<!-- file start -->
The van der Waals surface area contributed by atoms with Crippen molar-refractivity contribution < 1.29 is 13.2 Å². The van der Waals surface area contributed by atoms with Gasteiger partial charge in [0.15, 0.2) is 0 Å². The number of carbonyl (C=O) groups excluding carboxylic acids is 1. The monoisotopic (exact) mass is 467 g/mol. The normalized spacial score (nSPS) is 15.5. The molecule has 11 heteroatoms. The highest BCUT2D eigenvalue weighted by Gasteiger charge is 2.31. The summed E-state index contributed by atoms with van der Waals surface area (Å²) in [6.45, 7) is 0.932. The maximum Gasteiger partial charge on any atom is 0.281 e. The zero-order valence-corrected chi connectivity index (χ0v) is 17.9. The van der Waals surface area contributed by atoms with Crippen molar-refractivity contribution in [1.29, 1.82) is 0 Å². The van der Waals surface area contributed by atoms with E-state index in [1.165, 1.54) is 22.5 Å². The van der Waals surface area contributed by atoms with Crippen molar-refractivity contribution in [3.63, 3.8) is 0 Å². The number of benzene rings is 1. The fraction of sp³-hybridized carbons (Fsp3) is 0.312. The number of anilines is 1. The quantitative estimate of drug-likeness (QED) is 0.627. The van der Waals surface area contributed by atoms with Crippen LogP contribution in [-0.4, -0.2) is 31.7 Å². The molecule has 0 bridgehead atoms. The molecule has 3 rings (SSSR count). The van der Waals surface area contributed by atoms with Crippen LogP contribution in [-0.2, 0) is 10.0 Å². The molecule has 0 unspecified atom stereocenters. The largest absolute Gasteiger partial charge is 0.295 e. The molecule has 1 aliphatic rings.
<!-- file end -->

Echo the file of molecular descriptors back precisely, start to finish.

The van der Waals surface area contributed by atoms with Crippen molar-refractivity contribution < 1.29 is 13.2 Å². The van der Waals surface area contributed by atoms with Gasteiger partial charge in [0.15, 0.2) is 0 Å². The number of carbonyl (C=O) groups excluding carboxylic acids is 1. The monoisotopic (exact) mass is 467 g/mol. The normalized spacial score (nSPS) is 15.5. The molecule has 11 heteroatoms. The highest BCUT2D eigenvalue weighted by Gasteiger charge is 2.31. The summed E-state index contributed by atoms with van der Waals surface area (Å²) in [6.45, 7) is 0.932. The maximum Gasteiger partial charge on any atom is 0.281 e. The zero-order valence-corrected chi connectivity index (χ0v) is 17.9. The van der Waals surface area contributed by atoms with Crippen molar-refractivity contribution in [1.29, 1.82) is 0 Å². The van der Waals surface area contributed by atoms with E-state index in [1.165, 1.54) is 22.5 Å². The van der Waals surface area contributed by atoms with Crippen molar-refractivity contribution in [3.63, 3.8) is 0 Å². The number of benzene rings is 1. The fraction of sp³-hybridized carbons (Fsp3) is 0.312. The number of anilines is 1. The quantitative estimate of drug-likeness (QED) is 0.627. The van der Waals surface area contributed by atoms with Crippen LogP contribution in [-0.4, -0.2) is 31.7 Å². The molecule has 0 bridgehead atoms. The molecule has 3 rings (SSSR count). The van der Waals surface area contributed by atoms with Crippen LogP contribution in [-0.2, 0) is 10.0 Å². The molecule has 0 unspecified atom stereocenters. The largest absolute Gasteiger partial charge is 0.295 e. The molecule has 1 aliphatic rings.